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Search Results: 1 - 10 of 32653 matches for " Peter Bower "
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The effectiveness of self help technologies for emotional problems in adolescents: a systematic review
Ahmead Muna,Bower Peter
Child and Adolescent Psychiatry and Mental Health , 2008, DOI: 10.1186/1753-2000-2-20
Abstract: Background Adolescence is a transition period that involves physiological, psychological, and social changes. Emotional problems such as symptoms of anxiety and depression may develop due to these changes. Although many of these problems may not meet diagnostic thresholds, they may develop into more severe disorders and may impact on functioning. However, there are barriers that may make it difficult for adolescents to receive help from health professionals for such problems, one of which is the limited availability of formal psychological therapy. One way of increasing access to help for such problems is through self help technology (i.e. delivery of psychological help through information technology or paper based formats). Although there is a significant evidence base concerning self help in adults, the evidence base is much weaker in adolescents. This study aims to examine the effectiveness of self help technology for the treatment of emotional problems in adolescents by conducting a systematic review of randomized and quasi-experimental evidence. Methods Five major electronic databases were searched: Medline, PsycInfo, Embase, Cochrane Controlled Trials Register and CINAHL. In addition, nine journals were handsearched and the reference lists of all studies were examined for any additional studies. Fourteen studies were identified. Effect sizes were calculated across 3 outcome measures: attitude towards self (e.g. self esteem); social cognition (e.g. self efficacy); and emotional symptoms (i.e. depression and anxiety symptoms). Results Meta analysis showed small, non-significant effect size for attitude towards self (ES = -0.14, 95% CI = -0.72 to 0.43), a medium, non-significant effect size for social cognition (ES = -0.49, 95% CI = -1.23 to 0.25) and a medium, non-significant effect size for emotional symptoms (ES = -0.47, 95% CI = -1.00 to 0.07). However, these findings must be considered preliminary, because of the small number of studies, their heterogeneity, and the relatively poor quality of the studies. Conclusion At present, the adoption of self help technology for adolescents with emotional problems in routine clinical practice cannot be recommended. There is a need to conduct high quality randomised trials in clearly defined populations to further develop the evidence base before implementation.
The General Practice Assessment Questionnaire (GPAQ) – Development and psychometric characteristics
Nicola Mead, Peter Bower, Martin Roland
BMC Family Practice , 2008, DOI: 10.1186/1471-2296-9-13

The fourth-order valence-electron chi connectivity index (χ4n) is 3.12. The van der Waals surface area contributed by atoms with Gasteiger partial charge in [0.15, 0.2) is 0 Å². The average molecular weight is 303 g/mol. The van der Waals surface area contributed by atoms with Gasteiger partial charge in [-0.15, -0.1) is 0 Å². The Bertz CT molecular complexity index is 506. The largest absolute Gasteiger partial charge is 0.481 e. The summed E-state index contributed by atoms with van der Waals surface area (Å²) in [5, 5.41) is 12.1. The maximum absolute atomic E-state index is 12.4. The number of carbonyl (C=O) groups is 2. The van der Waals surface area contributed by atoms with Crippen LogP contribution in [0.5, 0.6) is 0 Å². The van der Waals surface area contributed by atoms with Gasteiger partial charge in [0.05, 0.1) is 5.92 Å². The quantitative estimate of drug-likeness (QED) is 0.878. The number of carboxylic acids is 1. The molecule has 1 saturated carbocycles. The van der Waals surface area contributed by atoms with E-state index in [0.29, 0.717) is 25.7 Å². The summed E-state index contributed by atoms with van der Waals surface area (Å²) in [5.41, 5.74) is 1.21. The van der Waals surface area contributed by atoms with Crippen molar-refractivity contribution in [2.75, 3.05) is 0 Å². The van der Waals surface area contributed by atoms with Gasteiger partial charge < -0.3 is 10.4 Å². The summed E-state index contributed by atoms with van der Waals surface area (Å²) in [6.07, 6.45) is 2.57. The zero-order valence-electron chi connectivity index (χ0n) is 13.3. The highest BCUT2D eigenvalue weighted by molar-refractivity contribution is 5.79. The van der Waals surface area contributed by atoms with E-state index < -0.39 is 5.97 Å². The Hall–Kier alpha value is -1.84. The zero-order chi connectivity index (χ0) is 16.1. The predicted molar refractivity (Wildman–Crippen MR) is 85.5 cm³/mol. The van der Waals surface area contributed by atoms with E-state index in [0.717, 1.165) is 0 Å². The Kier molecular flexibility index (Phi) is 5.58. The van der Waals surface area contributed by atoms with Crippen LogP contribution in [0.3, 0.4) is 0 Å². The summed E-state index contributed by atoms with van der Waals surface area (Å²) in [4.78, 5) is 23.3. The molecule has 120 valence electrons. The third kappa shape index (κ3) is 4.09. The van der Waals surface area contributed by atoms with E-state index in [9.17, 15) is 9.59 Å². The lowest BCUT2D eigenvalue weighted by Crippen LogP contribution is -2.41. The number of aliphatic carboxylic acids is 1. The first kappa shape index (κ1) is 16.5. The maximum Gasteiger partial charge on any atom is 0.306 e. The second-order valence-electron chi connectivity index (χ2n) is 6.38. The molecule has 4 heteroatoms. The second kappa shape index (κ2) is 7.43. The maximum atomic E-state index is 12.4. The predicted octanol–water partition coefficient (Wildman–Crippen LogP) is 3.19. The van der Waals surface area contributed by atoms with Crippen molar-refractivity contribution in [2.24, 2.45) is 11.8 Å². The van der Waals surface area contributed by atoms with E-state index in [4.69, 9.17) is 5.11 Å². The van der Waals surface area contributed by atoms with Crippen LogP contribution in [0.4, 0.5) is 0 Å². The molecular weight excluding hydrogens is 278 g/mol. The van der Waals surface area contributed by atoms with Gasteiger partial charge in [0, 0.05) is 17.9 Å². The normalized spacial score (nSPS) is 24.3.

Abstract: Description of scale development and preliminary analysis of psychometric characteristics (internal reliability, factor structure), based on a large dataset of routinely collected GPAQ surveys (n = 190,038 responses to the consultation version of GPAQ and 20,309 responses to the postal version) from practices in the United Kingdom during the 2005–6 contract year.Respondents tend to report generally favourable ratings. Responses were particularly skewed on the GP communication scale, though no more so than for other questionnaires in current use in the UK for which data were available. Factor analysis identified 2 factors that clearly relate to core concepts in primary care quality ('access' and 'interpersonal care') that were common to both version of the GPAQ. The other factors related to 'enablement' in the post-consultation version and 'nursing care' in the postal version.This preliminary evaluation indicates that the scales of the GPAQ are internally reliable and that the items demonstrate an interpretable factor structure. Issues concerning the distributions of GPAQ responses are discussed. Potential further developments of the item content for the GPAQ are also outlined.Continual quality improvement in primary care is an international priority. In the United Kingdom, there have been major initiatives to improve the quality of clinical and organisational aspects of care, most recently through implementation of the Quality and Outcomes Framework (QoF) of the 2004 General Practitioner (GP) contract [1].Although a large proportion of quality improvement efforts are appropriately targeted at indicators of clinical quality, comprehensive assessment additionally requires taking account of the patient perspective [2,3]. Valid and reliable measurement of patients' perceptions of the quality of their care is therefore of fundamental importance [4].A number of relevant questionnaires are currently available for assessing patients' views [5-8], but only two are currently
Can the feedback of patient assessments, brief training, or their combination, improve the interpersonal skills of primary care physicians? A systematic review
Sudeh Cheraghi-Sohi, Peter Bower
BMC Health Services Research , 2008, DOI: 10.1186/1472-6963-8-179